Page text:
Creatine Revisited: New Findings on the World's Most Popular Supplement

Creatine Revisited: New Findings on the World's Most Popular Supplement
Creatine has been touted as one of the most essential muscle-building supplements ever, but what does the newest research have to say about it?

The effects of creatine are nothing new. As one of the most researched supplements on the market, it should be a part of any serious lifters supplement stack.

Not only has it been unofficially proven to work by bros at your local gym, it is also a clinical superstar producing real, substantial results when it comes to muscle mass and strength gains.

Let’s look at not only the tried and true benefits of creatine, but also what new information has been found about this super strength building supplement.

What else does it have to offer your blood, sweat and tears in the gym and how can you benefit?

Creatine: A Brief Overview

Creatine is a supplement used by many athletes and bodybuilders to help increase performance of high intensity training. Made of 3 amino acids (methionine, arginine, and glycine), creatine helps replenish our ATP (Adenosine triphosphate) stores once they have been depleted. This, in turn, allows us to train harder and longer and recover quicker between bouts of exercise.

It increases strength levels, muscle mass and even aids in recovery between sets of exercises. As a natural substance found in our muscle cells it is also made by the liver and we also ingest it from our diet.

Some dietary sources include fish and red meat; however, supplementing is the easiest and most convenient way to achieve optimal levels since food contains very little. For example, a half-pound of meat can contain only 1 gram of creatine only. So, supplementing is needed to reap the full benefit.

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Creatine Dosages

There are two schools of thought when it comes to dosing. The traditionalists out there stress that a loading phase needs to precede a maintenance phase. This loading phase can contain up to 20 grams of creatine powder per day divided into four 5 gram doses. One advantage of this method is a sudden onset of muscle fullness and a rather quick weight gain.

The other school of thought is to simply start with a maintenance dose of 3 to 5 grams, twice daily – once prior to training and once again post training. Which is superior? Many studies have pointed that the loading phase is unnecessary in longitudinal trials. In other words, the same end results were recorded with both protocols.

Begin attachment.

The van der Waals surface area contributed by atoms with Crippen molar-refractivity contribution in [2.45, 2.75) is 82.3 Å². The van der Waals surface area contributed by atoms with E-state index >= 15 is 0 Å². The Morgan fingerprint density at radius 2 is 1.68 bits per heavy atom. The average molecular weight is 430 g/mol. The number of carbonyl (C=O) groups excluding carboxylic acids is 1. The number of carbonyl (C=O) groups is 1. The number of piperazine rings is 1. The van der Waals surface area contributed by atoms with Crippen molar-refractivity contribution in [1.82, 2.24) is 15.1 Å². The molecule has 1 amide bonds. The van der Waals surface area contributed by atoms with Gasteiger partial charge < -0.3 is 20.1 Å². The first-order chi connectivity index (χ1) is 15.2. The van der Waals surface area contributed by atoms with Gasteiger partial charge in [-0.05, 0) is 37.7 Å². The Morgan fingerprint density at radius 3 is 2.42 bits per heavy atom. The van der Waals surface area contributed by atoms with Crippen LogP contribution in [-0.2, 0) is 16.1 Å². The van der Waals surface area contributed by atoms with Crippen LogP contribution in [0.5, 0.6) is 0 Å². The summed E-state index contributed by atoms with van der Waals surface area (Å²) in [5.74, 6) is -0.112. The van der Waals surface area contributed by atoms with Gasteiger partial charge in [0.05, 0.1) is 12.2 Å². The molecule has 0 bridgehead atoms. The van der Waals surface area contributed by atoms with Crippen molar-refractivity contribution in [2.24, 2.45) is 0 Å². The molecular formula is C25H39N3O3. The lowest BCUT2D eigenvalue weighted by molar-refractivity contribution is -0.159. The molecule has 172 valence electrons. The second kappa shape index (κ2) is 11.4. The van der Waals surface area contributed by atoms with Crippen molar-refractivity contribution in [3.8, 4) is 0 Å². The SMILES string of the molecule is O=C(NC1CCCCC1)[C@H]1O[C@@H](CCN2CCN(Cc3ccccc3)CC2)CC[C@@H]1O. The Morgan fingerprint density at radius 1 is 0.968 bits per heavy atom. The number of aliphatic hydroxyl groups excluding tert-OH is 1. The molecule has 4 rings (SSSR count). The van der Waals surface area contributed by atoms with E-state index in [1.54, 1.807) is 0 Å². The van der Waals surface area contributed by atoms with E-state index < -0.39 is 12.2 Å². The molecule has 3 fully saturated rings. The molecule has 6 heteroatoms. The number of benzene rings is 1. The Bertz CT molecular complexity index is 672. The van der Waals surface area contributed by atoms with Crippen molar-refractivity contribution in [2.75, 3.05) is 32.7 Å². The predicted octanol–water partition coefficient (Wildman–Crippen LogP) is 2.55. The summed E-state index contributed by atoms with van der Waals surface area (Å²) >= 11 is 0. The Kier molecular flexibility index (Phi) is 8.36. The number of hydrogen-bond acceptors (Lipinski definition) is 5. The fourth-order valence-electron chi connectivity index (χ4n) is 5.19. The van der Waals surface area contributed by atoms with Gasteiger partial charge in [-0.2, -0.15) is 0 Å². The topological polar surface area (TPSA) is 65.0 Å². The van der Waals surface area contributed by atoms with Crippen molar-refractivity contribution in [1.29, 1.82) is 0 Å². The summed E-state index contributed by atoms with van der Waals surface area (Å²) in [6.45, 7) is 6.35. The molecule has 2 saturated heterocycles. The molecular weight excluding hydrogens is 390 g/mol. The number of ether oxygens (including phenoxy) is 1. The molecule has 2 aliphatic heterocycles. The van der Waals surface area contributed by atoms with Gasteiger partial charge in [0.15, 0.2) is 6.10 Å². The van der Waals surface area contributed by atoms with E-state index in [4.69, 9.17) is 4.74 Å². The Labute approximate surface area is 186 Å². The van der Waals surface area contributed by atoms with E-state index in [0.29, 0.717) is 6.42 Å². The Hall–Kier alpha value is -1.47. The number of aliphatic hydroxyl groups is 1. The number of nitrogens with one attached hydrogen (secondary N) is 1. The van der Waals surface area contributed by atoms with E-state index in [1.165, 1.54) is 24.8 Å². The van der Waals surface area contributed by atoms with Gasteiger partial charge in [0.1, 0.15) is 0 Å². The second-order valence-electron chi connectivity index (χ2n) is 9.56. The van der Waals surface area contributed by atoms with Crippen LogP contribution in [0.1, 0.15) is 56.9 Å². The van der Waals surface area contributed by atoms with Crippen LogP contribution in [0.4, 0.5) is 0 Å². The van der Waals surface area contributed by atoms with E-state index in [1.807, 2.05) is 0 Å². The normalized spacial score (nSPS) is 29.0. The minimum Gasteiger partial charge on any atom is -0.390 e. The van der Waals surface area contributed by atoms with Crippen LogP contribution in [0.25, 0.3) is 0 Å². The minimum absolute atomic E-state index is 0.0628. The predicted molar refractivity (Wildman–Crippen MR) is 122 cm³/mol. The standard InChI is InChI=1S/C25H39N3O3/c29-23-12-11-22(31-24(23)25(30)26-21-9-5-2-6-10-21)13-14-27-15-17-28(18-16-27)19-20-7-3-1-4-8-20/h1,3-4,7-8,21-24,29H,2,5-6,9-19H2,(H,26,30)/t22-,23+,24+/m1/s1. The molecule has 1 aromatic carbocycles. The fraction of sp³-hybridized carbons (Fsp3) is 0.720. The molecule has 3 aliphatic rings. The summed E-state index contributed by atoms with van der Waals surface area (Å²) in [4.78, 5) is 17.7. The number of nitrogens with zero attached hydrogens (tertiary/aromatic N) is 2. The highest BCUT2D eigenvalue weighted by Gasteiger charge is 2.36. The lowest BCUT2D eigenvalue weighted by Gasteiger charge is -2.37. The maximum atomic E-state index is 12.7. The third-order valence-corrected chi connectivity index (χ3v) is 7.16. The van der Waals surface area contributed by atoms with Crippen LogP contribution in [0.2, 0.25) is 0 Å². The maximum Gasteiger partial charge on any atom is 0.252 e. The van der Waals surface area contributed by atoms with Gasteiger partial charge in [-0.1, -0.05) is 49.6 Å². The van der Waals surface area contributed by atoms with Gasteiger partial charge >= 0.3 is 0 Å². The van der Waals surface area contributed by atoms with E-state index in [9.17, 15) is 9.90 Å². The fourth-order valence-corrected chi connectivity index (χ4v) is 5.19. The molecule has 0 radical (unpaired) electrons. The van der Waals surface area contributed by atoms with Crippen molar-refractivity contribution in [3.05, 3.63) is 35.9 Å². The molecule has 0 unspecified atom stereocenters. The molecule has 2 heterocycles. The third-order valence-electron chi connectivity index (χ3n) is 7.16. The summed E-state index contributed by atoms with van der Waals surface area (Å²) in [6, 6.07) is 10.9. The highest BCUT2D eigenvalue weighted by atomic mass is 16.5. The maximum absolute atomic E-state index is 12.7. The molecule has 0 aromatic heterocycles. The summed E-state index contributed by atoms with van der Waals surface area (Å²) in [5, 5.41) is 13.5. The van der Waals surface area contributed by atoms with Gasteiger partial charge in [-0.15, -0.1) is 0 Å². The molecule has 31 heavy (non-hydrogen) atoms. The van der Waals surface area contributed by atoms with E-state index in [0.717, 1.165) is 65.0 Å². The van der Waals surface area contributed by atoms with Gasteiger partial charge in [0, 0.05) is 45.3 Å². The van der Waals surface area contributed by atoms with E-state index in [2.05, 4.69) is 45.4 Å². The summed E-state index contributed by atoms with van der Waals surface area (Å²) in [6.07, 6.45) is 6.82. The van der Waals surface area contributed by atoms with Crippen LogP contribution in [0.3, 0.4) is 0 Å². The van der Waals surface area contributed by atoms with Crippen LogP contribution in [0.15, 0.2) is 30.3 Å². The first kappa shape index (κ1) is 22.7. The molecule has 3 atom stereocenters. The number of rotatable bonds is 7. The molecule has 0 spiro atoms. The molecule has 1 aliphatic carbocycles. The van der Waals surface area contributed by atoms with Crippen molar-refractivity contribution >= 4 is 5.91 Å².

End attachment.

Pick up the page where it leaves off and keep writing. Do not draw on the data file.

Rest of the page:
Creatine Monohydrate

Another factor to consider is the type of creatine to take. With so many forms flooding the market (citrate, ethyl ester, nitrate, malate and pyruvate just to name a few) which is the most effective?

The bottom line is that research, again, dictates that good ole-fashioned creatine monohydrate is still the most effective form. Not only is that good news to cut down on confusion, it’s also great news for your wallet since you can still get creatine monohydrate at a great price at most supplement outlets.

As science tries to make an even better version of creatine, just stick with the simple stuff for the best performance results.

Scientific Research Done On Creatine

New Findings On Creatine?

Along with many of the aforementioned benefits of creatine (most of which are muscle-building related) it has also recently been discovered that it can also act as an antioxidant, improve glucose tolerance, increases peripheral blood flow and resting energy expenditure, diminishes myostatin activity, and improve cognitive performance.

Antioxidant: Although not entirely conclusive, creatine has shown signs in some studies to scavenge free radicals1. Now, what impact this can have on ATP support is not yet known and more studies need to be conducted but the anecdotal research is promising.

Improves glucose tolerance: Some recent studies suggest that creatine may increase glucose tolerance along with aerobic exercise meaning glucose metabolism may be improved2. This did not indicate, however, that it increased insulin sensitivity so further studies may be warranted.

Increases peripheral blood flow and resting energy expenditure: Since creatine does increase glycogen supercompensation it will naturally increase blood flow and metabolic processes associated with muscle cells3.

Diminishes myostatin activity: Myostatin is a catabolic regulator of muscle tissue. Basically, it deters your body from gaining too much muscle – it blocks muscle growth. Recently creatine has been shown to decrease the levels of myostatin4. Some researchers reason that this is why you gain muscle mass and strength while on the supplement.

Improves cognitive performance: Creatine has shown promising results regarding memory recall and intelligence tests – both requiring speed of processing5. Scientists aren’t exactly sure why this is but some say the increased blood flow could be a contributing factor.

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